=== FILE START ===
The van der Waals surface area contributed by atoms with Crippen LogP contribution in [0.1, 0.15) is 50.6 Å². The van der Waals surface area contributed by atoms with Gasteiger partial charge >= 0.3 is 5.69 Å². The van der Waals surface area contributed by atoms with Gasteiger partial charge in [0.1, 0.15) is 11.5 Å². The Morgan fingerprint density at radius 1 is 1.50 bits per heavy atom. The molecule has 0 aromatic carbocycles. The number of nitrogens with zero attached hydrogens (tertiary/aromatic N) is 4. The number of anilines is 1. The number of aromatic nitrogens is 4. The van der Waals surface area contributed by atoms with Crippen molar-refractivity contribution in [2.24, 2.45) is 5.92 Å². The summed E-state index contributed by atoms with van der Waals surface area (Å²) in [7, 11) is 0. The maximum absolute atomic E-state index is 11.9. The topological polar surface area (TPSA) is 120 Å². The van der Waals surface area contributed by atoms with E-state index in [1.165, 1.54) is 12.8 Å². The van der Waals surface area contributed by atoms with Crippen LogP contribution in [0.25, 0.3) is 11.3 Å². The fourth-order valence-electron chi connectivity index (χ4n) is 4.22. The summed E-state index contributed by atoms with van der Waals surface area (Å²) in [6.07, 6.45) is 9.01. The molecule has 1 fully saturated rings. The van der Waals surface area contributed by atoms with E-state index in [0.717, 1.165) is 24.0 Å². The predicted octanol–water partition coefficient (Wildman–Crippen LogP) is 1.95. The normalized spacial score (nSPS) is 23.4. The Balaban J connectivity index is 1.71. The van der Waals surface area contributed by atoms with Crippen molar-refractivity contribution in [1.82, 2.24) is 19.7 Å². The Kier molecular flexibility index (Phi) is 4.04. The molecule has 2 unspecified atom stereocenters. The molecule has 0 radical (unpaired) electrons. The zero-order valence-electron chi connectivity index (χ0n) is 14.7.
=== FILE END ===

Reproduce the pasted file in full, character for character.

The van der Waals surface area contributed by atoms with Crippen LogP contribution in [0.1, 0.15) is 50.6 Å². The van der Waals surface area contributed by atoms with Gasteiger partial charge >= 0.3 is 5.69 Å². The van der Waals surface area contributed by atoms with Gasteiger partial charge in [0.1, 0.15) is 11.5 Å². The Morgan fingerprint density at radius 1 is 1.50 bits per heavy atom. The molecule has 0 aromatic carbocycles. The number of nitrogens with zero attached hydrogens (tertiary/aromatic N) is 4. The number of anilines is 1. The number of aromatic nitrogens is 4. The van der Waals surface area contributed by atoms with Crippen molar-refractivity contribution in [2.24, 2.45) is 5.92 Å². The summed E-state index contributed by atoms with van der Waals surface area (Å²) in [7, 11) is 0. The maximum absolute atomic E-state index is 11.9. The topological polar surface area (TPSA) is 120 Å². The van der Waals surface area contributed by atoms with E-state index in [1.165, 1.54) is 12.8 Å². The van der Waals surface area contributed by atoms with Crippen LogP contribution in [0.25, 0.3) is 11.3 Å². The fourth-order valence-electron chi connectivity index (χ4n) is 4.22. The summed E-state index contributed by atoms with van der Waals surface area (Å²) in [6.07, 6.45) is 9.01. The molecule has 1 fully saturated rings. The van der Waals surface area contributed by atoms with E-state index in [0.717, 1.165) is 24.0 Å². The predicted octanol–water partition coefficient (Wildman–Crippen LogP) is 1.95. The normalized spacial score (nSPS) is 23.4. The Balaban J connectivity index is 1.71. The van der Waals surface area contributed by atoms with Crippen molar-refractivity contribution in [1.82, 2.24) is 19.7 Å². The Kier molecular flexibility index (Phi) is 4.04. The molecule has 2 unspecified atom stereocenters. The molecule has 0 radical (unpaired) electrons. The zero-order valence-electron chi connectivity index (χ0n) is 14.7.